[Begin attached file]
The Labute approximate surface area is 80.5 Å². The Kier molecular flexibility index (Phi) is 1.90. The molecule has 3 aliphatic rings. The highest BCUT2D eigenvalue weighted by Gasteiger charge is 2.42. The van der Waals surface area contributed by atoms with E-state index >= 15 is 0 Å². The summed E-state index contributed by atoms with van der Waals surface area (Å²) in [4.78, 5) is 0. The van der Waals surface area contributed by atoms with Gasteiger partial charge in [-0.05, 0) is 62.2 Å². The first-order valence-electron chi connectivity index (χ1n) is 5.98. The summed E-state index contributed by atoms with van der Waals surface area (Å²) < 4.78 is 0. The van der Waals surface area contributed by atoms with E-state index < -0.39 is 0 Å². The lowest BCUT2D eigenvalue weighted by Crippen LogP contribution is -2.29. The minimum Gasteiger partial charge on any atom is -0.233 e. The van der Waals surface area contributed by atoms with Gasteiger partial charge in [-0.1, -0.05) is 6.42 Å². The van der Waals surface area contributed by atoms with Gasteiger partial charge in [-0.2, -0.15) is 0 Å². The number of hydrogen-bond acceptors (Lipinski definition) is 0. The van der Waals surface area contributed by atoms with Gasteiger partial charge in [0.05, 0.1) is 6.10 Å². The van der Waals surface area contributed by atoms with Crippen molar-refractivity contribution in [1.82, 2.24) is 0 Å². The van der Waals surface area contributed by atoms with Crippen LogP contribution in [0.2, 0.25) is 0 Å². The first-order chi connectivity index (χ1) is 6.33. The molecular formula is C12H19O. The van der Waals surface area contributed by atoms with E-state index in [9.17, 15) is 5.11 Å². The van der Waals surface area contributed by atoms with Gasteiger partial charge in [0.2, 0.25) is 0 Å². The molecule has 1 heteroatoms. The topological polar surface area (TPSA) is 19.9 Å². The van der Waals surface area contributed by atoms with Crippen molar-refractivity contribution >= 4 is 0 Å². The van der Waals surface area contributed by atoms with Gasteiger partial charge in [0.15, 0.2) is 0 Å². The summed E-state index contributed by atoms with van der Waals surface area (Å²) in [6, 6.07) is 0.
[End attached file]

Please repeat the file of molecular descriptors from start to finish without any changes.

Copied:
The Labute approximate surface area is 80.5 Å². The Kier molecular flexibility index (Phi) is 1.90. The molecule has 3 aliphatic rings. The highest BCUT2D eigenvalue weighted by Gasteiger charge is 2.42. The van der Waals surface area contributed by atoms with E-state index >= 15 is 0 Å². The summed E-state index contributed by atoms with van der Waals surface area (Å²) in [4.78, 5) is 0. The van der Waals surface area contributed by atoms with Gasteiger partial charge in [-0.05, 0) is 62.2 Å². The first-order valence-electron chi connectivity index (χ1n) is 5.98. The summed E-state index contributed by atoms with van der Waals surface area (Å²) < 4.78 is 0. The van der Waals surface area contributed by atoms with E-state index < -0.39 is 0 Å². The lowest BCUT2D eigenvalue weighted by Crippen LogP contribution is -2.29. The minimum Gasteiger partial charge on any atom is -0.233 e. The van der Waals surface area contributed by atoms with Gasteiger partial charge in [-0.1, -0.05) is 6.42 Å². The van der Waals surface area contributed by atoms with Gasteiger partial charge in [-0.2, -0.15) is 0 Å². The number of hydrogen-bond acceptors (Lipinski definition) is 0. The van der Waals surface area contributed by atoms with Gasteiger partial charge in [0.05, 0.1) is 6.10 Å². The van der Waals surface area contributed by atoms with Crippen molar-refractivity contribution in [1.82, 2.24) is 0 Å². The van der Waals surface area contributed by atoms with Crippen LogP contribution in [0.2, 0.25) is 0 Å². The first-order chi connectivity index (χ1) is 6.33. The molecular formula is C12H19O. The van der Waals surface area contributed by atoms with E-state index in [9.17, 15) is 5.11 Å². The van der Waals surface area contributed by atoms with Gasteiger partial charge in [0.2, 0.25) is 0 Å². The molecule has 1 heteroatoms. The topological polar surface area (TPSA) is 19.9 Å². The van der Waals surface area contributed by atoms with Crippen molar-refractivity contribution >= 4 is 0 Å². The van der Waals surface area contributed by atoms with Gasteiger partial charge in [0.15, 0.2) is 0 Å². The summed E-state index contributed by atoms with van der Waals surface area (Å²) in [6, 6.07) is 0.